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2.4) The Envoy

This was a forlorn and miserable planet, thought Corders; it depressed him. He had been here two of their years, and he found it difficult to smile. These ruai had created huge cities with factories and office buildings, and forced the people to live in them. Not only that but they had pushed their people into drugs to control them, and so the people had all but lost their roots with the planet.

Regularly Corders had to flee these cities before he too got dragged down into their depressing way of life; he understood why these people used the drugs to escape the way they had become. It was so unnatural, Gaia must be cringing.

It was on one of his many trips to the countryside that he inadvertently found the village. In fact he came across the fence first, and started to walk the other way wanting to avoid any contact that would disturb his connection to Gaia. It was only when he was away from the cities that he was able to relax and harmonise even with this forlorn planet.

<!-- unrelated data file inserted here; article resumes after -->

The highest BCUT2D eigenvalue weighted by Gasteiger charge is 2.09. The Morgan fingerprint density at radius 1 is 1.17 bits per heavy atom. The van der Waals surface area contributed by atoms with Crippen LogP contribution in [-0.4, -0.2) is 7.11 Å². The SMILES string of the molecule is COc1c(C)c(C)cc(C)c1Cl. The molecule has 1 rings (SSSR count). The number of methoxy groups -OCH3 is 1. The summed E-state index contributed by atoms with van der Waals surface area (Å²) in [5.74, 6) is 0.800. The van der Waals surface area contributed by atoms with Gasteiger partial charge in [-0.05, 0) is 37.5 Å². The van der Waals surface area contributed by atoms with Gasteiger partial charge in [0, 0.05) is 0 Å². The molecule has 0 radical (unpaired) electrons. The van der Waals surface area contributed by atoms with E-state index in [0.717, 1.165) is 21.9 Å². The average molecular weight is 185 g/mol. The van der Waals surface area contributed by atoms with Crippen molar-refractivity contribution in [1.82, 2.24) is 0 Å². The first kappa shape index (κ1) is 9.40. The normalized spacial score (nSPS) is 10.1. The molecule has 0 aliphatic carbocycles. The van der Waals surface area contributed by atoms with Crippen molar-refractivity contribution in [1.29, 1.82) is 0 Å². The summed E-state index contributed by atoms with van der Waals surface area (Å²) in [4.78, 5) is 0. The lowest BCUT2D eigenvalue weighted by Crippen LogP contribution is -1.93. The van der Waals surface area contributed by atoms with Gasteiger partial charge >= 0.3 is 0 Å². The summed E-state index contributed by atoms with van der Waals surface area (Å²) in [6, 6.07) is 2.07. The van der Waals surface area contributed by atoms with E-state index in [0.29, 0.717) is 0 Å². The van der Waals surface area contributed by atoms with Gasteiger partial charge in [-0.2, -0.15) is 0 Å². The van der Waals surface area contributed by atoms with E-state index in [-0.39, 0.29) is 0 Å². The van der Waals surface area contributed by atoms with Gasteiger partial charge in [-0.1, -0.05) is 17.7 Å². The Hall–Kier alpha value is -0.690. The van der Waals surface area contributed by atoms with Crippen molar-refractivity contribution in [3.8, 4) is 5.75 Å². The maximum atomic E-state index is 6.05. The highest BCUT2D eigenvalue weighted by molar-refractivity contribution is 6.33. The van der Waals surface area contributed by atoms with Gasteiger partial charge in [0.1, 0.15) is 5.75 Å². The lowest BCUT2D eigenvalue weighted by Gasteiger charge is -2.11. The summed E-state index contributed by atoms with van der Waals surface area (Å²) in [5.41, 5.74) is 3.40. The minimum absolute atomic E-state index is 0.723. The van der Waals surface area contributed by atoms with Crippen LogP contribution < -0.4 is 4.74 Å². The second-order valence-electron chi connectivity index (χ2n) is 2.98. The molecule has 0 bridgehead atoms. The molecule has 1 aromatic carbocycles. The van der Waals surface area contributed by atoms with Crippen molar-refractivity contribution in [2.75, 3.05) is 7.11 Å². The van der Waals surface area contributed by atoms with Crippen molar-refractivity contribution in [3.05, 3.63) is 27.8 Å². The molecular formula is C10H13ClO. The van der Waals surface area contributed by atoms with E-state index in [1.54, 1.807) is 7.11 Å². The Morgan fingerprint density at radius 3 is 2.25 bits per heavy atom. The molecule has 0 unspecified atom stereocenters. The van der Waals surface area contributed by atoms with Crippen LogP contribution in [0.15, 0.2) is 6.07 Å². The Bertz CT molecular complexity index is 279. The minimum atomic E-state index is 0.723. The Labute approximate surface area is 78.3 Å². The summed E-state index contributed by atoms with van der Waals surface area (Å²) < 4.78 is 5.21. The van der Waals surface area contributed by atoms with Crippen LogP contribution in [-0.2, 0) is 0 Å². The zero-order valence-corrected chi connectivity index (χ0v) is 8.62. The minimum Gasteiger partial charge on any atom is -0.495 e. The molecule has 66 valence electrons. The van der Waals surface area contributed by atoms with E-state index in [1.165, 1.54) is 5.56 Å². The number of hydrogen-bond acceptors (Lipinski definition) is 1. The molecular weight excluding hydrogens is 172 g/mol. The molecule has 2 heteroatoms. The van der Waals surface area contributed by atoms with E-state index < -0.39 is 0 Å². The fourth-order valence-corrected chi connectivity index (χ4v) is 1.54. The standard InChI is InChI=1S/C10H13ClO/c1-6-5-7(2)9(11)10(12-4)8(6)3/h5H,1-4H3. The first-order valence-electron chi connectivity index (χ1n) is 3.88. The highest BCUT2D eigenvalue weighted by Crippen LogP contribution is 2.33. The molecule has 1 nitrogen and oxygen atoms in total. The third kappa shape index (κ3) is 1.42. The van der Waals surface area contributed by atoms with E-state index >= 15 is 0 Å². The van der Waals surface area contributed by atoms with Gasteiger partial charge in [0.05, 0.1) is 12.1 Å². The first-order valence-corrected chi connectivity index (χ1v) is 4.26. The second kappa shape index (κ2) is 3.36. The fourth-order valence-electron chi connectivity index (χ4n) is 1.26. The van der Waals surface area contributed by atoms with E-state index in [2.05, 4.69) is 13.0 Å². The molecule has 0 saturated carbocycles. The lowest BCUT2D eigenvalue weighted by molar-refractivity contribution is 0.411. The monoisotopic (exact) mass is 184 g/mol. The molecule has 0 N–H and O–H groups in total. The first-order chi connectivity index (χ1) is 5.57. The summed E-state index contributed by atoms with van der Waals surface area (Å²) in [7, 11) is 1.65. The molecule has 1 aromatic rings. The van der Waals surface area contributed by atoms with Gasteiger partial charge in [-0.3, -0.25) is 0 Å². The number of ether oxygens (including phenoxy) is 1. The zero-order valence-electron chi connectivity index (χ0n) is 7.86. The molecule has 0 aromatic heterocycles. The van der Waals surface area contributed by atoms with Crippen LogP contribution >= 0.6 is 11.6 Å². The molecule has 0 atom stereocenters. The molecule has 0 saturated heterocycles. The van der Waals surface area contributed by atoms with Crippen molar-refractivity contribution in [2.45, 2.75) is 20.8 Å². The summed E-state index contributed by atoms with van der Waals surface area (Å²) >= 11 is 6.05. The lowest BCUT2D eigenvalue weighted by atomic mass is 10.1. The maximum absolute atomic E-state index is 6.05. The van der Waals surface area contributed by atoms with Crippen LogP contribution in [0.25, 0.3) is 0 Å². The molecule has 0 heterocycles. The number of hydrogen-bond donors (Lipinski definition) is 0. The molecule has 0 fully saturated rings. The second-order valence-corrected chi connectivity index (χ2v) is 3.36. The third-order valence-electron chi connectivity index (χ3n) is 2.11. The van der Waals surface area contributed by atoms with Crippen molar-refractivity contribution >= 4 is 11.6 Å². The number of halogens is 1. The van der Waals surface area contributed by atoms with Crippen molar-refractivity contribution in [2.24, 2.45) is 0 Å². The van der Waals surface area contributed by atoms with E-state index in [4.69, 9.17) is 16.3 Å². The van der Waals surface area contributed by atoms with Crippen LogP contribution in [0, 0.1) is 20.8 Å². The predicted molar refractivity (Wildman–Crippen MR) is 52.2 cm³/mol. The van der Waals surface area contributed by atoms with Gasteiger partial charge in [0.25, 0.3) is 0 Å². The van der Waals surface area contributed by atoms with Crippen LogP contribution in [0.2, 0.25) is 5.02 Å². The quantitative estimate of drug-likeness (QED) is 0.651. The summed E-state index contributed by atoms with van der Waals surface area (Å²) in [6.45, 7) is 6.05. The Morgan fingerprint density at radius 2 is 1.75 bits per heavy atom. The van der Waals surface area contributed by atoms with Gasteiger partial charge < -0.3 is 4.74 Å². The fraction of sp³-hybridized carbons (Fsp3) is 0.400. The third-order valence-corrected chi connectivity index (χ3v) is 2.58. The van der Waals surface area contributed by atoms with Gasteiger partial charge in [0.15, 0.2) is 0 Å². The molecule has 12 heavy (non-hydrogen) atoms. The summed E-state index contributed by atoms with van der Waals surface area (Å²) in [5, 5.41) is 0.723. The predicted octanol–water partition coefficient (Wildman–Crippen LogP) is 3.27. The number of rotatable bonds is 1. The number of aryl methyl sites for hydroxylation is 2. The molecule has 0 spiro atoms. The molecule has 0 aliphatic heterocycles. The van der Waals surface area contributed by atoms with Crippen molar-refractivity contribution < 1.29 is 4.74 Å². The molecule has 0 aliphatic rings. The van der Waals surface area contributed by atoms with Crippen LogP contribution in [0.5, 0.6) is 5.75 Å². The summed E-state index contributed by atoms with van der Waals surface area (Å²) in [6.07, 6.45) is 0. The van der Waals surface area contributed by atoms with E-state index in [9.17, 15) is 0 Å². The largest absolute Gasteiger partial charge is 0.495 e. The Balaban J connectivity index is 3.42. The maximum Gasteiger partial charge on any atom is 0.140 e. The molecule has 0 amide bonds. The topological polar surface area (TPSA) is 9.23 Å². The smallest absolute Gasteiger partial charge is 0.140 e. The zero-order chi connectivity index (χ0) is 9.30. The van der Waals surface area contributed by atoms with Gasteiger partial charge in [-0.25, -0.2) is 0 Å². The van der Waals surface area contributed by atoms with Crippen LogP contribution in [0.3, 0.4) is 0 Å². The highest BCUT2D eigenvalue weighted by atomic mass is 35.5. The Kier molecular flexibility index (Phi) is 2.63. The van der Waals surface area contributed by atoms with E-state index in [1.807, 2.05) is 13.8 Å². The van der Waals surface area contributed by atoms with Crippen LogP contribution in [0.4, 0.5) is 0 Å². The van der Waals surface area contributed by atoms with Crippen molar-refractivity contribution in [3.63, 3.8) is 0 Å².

But from the corner of his eye he saw one of the humans. Instinctively he wanted to walk the other way as he found it difficult being with such unconnected people but this human felt different – that same instinct that wanted to drag him away then was bringing him back. He was so depressed by the state of this planet that he had almost missed what he had been sent here to seek – the humans Gaia is bringing along.